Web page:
Not having read Dracula, I wasnít sure whether I would completely understand Barbara Hamblyís latest paperback, Renfield: Slave of Dracula. The conceit is that it takes place during the original novel, where Renfield (and spoiler alert, if youíre just dying to read a book thatís over 100 years old and donít want it to be spoiled) is killed. Hambly comes up with a story where Renfield survives in a rather vampiric way, and this is his story. Thankfully, Hambly provides all the information needed to make this an enjoyable novel, so much so that being familiar with the original just enhances the experience rather than being a requirement.
Locked up in an asylum, Renfield can feel his master coming to England from Transylvania even as he writes letters to his wife and continues his experiments in living energy by feeding and consuming spiders, flies, birds, etc. As Dracula is coming to set up a new abode and harem, his wives arenít exactly happy, and they find Renfield before Dracula bothers. Thus, when Dracula kills him, as in the original, heís still alive (sort of) to tell the tale. Ordered to hunt the vampire hunters who are on a quest to rid the world of Dracula, Renfield complies, in a mission that takes him from his beloved England and his wife to the depths of Castle Dracula and what could be a new (un)life for him - or it could result in his destruction at the hands of those same hunters.
The original Dracula is an epistolary novel, told in various journal entries and letters. Renfield is told along the same lines, except that there are passages told in the third person as well. Hambly also manages to capture the basic Bram Stoker style, and the book feels like it could have been written by the master himself. That can be a plus or minus, depending on your opinion of that style. I did find it a bit dry, and I was disappointed that it wasnít as interesting as it could have been. The novels back then were quite talky, and this one is pretty much the same. Thankfully, Hamblyís prose is good enough that I didnít mind it too much.
Hambly delves deeply into the head of what I assume is a minor character in the original novel, fleshing him out, giving him a family and a dark secret. Renfield drives the narrative, even as heís waiting for something to happen. Heís definitely insane, but hidden beneath that is a thin shred of decency thatís mainly brought out by Nomie, one of Draculaís wives who befriends him after they turn him into one of them. This also comes out in his letters to his dear wife, though this is greatly affected by what we find out about him later.
The other main viewpoint character is Renfieldís psychiatrist, Dr. John Seward. Hambly canít do as much with him as heís a little more of a main character in the original novel, but she manages to give him some good character pieces as well. Heís very interested in Lucy Wenestra, the woman who eventually sparks the Dracula manhunt after events in the original novel, on which Hambly elaborates in Renfield. As the story goes on, we see less and less of him as his role grows in the main storyline. Thatís okay, though, as Renfield himself takes on an even greater importance.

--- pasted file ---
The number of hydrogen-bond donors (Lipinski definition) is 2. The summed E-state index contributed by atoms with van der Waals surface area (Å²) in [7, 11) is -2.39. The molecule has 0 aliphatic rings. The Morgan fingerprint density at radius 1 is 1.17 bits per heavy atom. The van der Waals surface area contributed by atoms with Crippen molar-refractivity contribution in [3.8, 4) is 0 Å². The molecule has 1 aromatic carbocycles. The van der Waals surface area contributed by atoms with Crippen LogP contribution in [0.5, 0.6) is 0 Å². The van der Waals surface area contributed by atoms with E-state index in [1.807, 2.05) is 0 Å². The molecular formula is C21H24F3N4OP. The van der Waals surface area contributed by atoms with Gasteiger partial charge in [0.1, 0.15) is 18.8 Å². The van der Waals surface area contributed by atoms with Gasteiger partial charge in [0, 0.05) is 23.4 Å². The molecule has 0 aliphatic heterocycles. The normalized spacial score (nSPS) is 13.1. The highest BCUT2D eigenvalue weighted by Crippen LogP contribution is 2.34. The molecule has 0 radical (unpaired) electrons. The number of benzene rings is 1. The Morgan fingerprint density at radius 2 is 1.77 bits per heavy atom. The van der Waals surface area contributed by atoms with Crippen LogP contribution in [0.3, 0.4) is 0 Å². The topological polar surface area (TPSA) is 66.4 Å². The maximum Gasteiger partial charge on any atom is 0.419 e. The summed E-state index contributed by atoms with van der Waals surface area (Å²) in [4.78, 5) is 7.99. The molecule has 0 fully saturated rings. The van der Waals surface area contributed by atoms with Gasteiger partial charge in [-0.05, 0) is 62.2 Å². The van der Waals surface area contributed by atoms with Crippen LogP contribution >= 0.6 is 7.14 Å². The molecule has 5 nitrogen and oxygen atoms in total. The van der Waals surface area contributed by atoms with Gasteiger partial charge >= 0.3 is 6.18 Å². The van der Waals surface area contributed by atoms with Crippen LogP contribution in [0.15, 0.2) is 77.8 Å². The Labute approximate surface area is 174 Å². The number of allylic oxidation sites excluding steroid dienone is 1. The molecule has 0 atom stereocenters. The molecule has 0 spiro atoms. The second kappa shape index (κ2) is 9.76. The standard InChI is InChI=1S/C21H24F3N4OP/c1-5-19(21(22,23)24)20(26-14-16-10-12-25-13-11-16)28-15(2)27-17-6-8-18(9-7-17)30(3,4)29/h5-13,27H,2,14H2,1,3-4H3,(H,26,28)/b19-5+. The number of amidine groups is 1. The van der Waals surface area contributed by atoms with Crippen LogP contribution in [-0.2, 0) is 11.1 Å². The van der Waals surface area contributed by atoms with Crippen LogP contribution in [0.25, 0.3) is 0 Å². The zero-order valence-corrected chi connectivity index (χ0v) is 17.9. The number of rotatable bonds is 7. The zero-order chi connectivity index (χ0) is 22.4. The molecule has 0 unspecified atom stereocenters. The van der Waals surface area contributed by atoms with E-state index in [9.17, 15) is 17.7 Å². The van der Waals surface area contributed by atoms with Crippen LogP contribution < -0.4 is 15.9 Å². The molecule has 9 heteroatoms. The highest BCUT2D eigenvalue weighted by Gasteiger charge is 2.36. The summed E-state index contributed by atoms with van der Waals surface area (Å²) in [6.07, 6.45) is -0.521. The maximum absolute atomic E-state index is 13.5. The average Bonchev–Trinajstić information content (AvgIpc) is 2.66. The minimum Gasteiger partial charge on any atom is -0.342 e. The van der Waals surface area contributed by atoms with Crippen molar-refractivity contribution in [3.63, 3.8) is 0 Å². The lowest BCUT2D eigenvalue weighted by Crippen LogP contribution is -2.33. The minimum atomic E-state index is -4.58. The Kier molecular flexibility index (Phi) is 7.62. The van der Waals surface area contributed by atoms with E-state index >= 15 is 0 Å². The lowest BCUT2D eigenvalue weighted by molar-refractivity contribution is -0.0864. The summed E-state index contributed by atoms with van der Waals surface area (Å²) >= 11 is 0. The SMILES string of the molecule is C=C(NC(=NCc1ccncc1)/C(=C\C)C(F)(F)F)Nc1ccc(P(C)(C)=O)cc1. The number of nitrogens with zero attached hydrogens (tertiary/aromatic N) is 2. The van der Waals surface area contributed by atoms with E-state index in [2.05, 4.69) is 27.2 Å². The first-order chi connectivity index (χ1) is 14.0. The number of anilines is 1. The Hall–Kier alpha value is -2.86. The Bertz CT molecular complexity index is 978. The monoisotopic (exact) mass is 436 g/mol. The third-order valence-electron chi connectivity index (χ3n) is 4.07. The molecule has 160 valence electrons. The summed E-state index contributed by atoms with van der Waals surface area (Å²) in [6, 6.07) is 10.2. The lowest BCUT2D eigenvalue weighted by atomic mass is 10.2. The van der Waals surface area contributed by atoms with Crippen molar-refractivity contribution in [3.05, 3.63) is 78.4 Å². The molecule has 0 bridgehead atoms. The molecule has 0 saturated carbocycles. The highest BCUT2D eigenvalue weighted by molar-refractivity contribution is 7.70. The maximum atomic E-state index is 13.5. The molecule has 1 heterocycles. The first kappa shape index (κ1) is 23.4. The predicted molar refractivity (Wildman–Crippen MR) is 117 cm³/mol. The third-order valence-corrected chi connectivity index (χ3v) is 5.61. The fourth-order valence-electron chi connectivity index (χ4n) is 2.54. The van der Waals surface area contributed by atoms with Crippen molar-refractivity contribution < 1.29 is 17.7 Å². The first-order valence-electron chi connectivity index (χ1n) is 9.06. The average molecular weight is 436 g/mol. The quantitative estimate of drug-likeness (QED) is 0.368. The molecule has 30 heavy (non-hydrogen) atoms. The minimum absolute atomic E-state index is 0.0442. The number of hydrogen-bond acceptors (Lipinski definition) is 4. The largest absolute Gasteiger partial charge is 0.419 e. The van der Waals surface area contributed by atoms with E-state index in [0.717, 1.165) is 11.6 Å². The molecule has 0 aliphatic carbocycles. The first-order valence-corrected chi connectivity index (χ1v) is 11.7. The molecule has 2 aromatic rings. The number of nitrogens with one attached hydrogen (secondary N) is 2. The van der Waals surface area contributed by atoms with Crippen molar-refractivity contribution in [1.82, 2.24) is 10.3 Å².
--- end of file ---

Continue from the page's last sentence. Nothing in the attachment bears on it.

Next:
We only see snatches of the other characters, enough to get an idea of what they are like but not much more than that. We learn a lot about Nomie through her interaction with Renfield, but we donít see much of the other two wives except to establish that one of them is arrogant and sadistic and the other one is more monstrous than anything else. The same is true of Van Helsing, Jonathan and Mina Harker, and the other vampire hunters, who we see mainly through Sewardís eyes and Renfieldís observations when theyíre all racing to Transylvania. Perhaps this is because they are so well-characterized in Stokerís book? I donít know; perhaps readers of the original will have less of a problem with this than I did.
As I was reading through Renfield, I was having trouble with how little Renfield was actually affecting the main plot of the book. Then I realized that this book was not telling the same story from a different angle but was telling the story of how Renfield dealt with everything that was happening - why he was insane, his interaction and growing friendship with Nomie as well as his feelings for his wife and young daughter, and how everything affected him. The ending seems a bit anticlimactic until you realize what the point of the story is.
Barbara Hambly shows once more why she is one of my favorite authors with Renfield. Yes, itís not the most interesting of books unless you enjoyed Stokerís novel, but Hambly is always willing to try new things. She has quite a few straightforward fantasy books to her credit, but then she also has three Star Trek books, the Benjamin January historical mysteries, and now this one. Sheís able to adapt her style as well; there is little of the verbose description that I normally love about her books. I think it was the right decision, however, as it definitely would not have fit here.
The book certainly is not a masterpiece and will never be high on my list of favorite Hambly books, but the prose and interesting method of storytelling will keep your attention long enough to finish, and enjoy, the book. What more can you ask?